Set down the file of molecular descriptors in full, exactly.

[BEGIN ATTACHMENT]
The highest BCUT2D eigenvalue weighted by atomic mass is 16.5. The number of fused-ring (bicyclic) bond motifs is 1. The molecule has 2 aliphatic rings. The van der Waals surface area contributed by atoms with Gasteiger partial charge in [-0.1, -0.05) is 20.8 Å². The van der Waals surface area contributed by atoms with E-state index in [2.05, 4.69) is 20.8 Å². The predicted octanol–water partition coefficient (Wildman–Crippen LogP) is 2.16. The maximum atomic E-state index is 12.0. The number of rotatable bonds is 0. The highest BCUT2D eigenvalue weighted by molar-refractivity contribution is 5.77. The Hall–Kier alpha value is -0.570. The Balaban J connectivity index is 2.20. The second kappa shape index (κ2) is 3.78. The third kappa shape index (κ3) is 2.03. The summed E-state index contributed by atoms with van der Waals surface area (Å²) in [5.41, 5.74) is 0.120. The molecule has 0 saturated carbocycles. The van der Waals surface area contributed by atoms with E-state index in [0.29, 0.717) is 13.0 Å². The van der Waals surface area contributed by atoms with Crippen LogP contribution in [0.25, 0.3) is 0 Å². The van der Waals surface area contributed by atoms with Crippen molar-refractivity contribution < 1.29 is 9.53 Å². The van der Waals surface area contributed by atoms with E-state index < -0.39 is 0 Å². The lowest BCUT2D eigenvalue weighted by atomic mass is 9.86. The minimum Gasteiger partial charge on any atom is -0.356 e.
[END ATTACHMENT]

The highest BCUT2D eigenvalue weighted by atomic mass is 16.5. The number of fused-ring (bicyclic) bond motifs is 1. The molecule has 2 aliphatic rings. The van der Waals surface area contributed by atoms with Gasteiger partial charge in [-0.1, -0.05) is 20.8 Å². The van der Waals surface area contributed by atoms with E-state index in [2.05, 4.69) is 20.8 Å². The predicted octanol–water partition coefficient (Wildman–Crippen LogP) is 2.16. The maximum atomic E-state index is 12.0. The number of rotatable bonds is 0. The highest BCUT2D eigenvalue weighted by molar-refractivity contribution is 5.77. The Hall–Kier alpha value is -0.570. The Balaban J connectivity index is 2.20. The second kappa shape index (κ2) is 3.78. The third kappa shape index (κ3) is 2.03. The summed E-state index contributed by atoms with van der Waals surface area (Å²) in [5.41, 5.74) is 0.120. The molecule has 0 saturated carbocycles. The van der Waals surface area contributed by atoms with E-state index in [0.29, 0.717) is 13.0 Å². The van der Waals surface area contributed by atoms with Crippen LogP contribution in [0.25, 0.3) is 0 Å². The van der Waals surface area contributed by atoms with Crippen molar-refractivity contribution < 1.29 is 9.53 Å². The van der Waals surface area contributed by atoms with E-state index < -0.39 is 0 Å². The lowest BCUT2D eigenvalue weighted by atomic mass is 9.86. The minimum Gasteiger partial charge on any atom is -0.356 e.